Ink-Dipped Advice: Keep The Pitch Out of the Holiday Card

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Those of you who know me — or have read one or another of my blogs over the years — know that holiday cards are a Big Deal for me. I am a big believer in writing them; I love receiving them.

One of the joys of living on Cape Cod is that holiday cards are still a big deal here. The year we moved here, there was an article in one of the local papers how the Cape is one of the places where the most holiday cards are sent from in the country. It’s still an important tradition (although not as important now as it was when I moved here a decade ago).

There are plenty of people with whom the only contact I have is the annual holiday card. Some sniffy person on Twitter had contempt for this saying something along the lines of why would I want to talk to someone at the holidays I don’t talk to for the rest of the year? In toxic situations, of course that’s valid. 

But I find that sitting down and writing those personal, once-a-year catch-ups give me a great sense of joy. I love to reconnect with those people.

The sadness comes when I double-check an address and come up with the obituary. The person died during the year, and nobody bothered to let me know. I’ve come across three of those so far, and I’m not finished writing cards yet.

I write cards to my clients — current, and for the past three years ones from the one-off jobs. After three years of no contact, I often move on, be it personal or professional.

But that’s all the card is — a card wishing the person/company well for the holiday season.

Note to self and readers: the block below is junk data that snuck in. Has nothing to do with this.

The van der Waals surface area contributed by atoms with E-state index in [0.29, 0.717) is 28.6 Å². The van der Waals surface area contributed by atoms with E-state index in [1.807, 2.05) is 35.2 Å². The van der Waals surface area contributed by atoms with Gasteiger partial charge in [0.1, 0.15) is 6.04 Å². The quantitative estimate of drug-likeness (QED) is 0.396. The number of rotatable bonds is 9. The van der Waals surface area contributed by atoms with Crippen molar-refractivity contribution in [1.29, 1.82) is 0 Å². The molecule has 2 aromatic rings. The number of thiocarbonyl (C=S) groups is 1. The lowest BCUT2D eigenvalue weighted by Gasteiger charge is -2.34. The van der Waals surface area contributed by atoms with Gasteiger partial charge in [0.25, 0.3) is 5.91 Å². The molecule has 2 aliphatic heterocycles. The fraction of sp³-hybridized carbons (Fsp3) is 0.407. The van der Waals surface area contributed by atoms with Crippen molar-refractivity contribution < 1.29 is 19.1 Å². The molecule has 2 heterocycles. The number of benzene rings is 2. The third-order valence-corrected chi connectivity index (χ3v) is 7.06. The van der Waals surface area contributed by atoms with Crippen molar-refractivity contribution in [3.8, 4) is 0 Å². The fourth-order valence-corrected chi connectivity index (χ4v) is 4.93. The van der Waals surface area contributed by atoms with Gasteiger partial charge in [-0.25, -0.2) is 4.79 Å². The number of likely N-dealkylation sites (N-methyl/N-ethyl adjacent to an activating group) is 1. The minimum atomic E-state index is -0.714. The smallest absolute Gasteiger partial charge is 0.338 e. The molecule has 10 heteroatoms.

It is NOT a pitch for more work.

I was so excited the Saturday after Thanksgiving. The mail came, and it was obvious there was a holiday card in it. Our second holiday card! Our first comes around Halloween, from a friend in NYC who is always working a tough schedule over the holidays, so she sends out her cards at the end of October.

Well, it was a card. From a business that wrote a pitch about why we need to replace our windows, and the holiday season is the perfect time so to do. How he wanted to come by and give us a quote.

Not only was I disappointed, I was ANGRY.

Basically, this rep has stalked us for the last few years. First of all, we are the tenants here. The OWNER makes the decision on the windows. I said this repeatedly, when I also told this guy to LEAVE US ALONE. He shows up at the house, unannounced, and pounds on our door. More than once, it’s been at an inappropriate time and scared the bejesus out of us. On top of that, I have a sign on the door clearly stating “No Solicitation.” On TOP of that, I have complained to his company about his behavior. They assured me he wouldn’t come by again. But he does, and now he’s sending us a sales pitch wrapped in a holiday card telling us he’s coming by during the holidays?

He shows up, I call the cops.

This is NOT the way to use holiday cards to expand business.

Send the card as just a greeting.

What I do then, in January, with former clients, is send a postcard, asking if they need any help with their year’s marketing/content/writing/planning, and suggesting a consultation. 

My name has just been in front of them with the holiday card — that asked nothing from them. Now it comes before them again, with a suggestion.

That’s the way I prefer to receive communications, and that’s what I’ve found to get positive results when I do it.

So have a good holiday. And, if you send cards or good wishes, please, please, let that be ALL it says!